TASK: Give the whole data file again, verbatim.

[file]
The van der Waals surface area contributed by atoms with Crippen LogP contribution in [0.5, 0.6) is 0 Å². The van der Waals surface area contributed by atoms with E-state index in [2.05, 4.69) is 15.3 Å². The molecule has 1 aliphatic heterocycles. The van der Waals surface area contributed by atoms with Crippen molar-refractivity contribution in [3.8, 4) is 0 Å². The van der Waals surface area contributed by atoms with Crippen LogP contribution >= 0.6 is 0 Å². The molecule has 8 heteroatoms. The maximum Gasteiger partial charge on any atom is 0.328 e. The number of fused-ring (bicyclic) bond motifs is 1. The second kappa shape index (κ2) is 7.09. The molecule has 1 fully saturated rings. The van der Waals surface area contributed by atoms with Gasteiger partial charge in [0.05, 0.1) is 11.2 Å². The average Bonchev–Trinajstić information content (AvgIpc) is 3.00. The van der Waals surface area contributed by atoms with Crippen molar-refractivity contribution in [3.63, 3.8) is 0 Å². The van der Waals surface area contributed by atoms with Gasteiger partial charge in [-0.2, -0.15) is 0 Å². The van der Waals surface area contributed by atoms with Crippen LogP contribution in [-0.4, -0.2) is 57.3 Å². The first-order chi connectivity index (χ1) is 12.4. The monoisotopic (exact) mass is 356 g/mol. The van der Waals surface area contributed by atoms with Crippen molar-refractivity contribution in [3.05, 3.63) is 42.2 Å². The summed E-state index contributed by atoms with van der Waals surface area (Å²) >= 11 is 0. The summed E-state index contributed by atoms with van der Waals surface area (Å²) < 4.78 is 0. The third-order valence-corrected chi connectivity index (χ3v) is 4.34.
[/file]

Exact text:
The van der Waals surface area contributed by atoms with Crippen LogP contribution in [0.5, 0.6) is 0 Å². The van der Waals surface area contributed by atoms with E-state index in [2.05, 4.69) is 15.3 Å². The molecule has 1 aliphatic heterocycles. The van der Waals surface area contributed by atoms with Crippen molar-refractivity contribution in [3.8, 4) is 0 Å². The van der Waals surface area contributed by atoms with Crippen LogP contribution >= 0.6 is 0 Å². The molecule has 8 heteroatoms. The maximum Gasteiger partial charge on any atom is 0.328 e. The number of fused-ring (bicyclic) bond motifs is 1. The second kappa shape index (κ2) is 7.09. The molecule has 1 fully saturated rings. The van der Waals surface area contributed by atoms with Gasteiger partial charge in [0.05, 0.1) is 11.2 Å². The average Bonchev–Trinajstić information content (AvgIpc) is 3.00. The van der Waals surface area contributed by atoms with Crippen molar-refractivity contribution in [3.63, 3.8) is 0 Å². The van der Waals surface area contributed by atoms with Gasteiger partial charge in [-0.2, -0.15) is 0 Å². The van der Waals surface area contributed by atoms with Crippen LogP contribution in [-0.4, -0.2) is 57.3 Å². The first-order chi connectivity index (χ1) is 12.4. The monoisotopic (exact) mass is 356 g/mol. The van der Waals surface area contributed by atoms with Crippen molar-refractivity contribution in [3.05, 3.63) is 42.2 Å². The summed E-state index contributed by atoms with van der Waals surface area (Å²) >= 11 is 0. The summed E-state index contributed by atoms with van der Waals surface area (Å²) < 4.78 is 0. The third-order valence-corrected chi connectivity index (χ3v) is 4.34.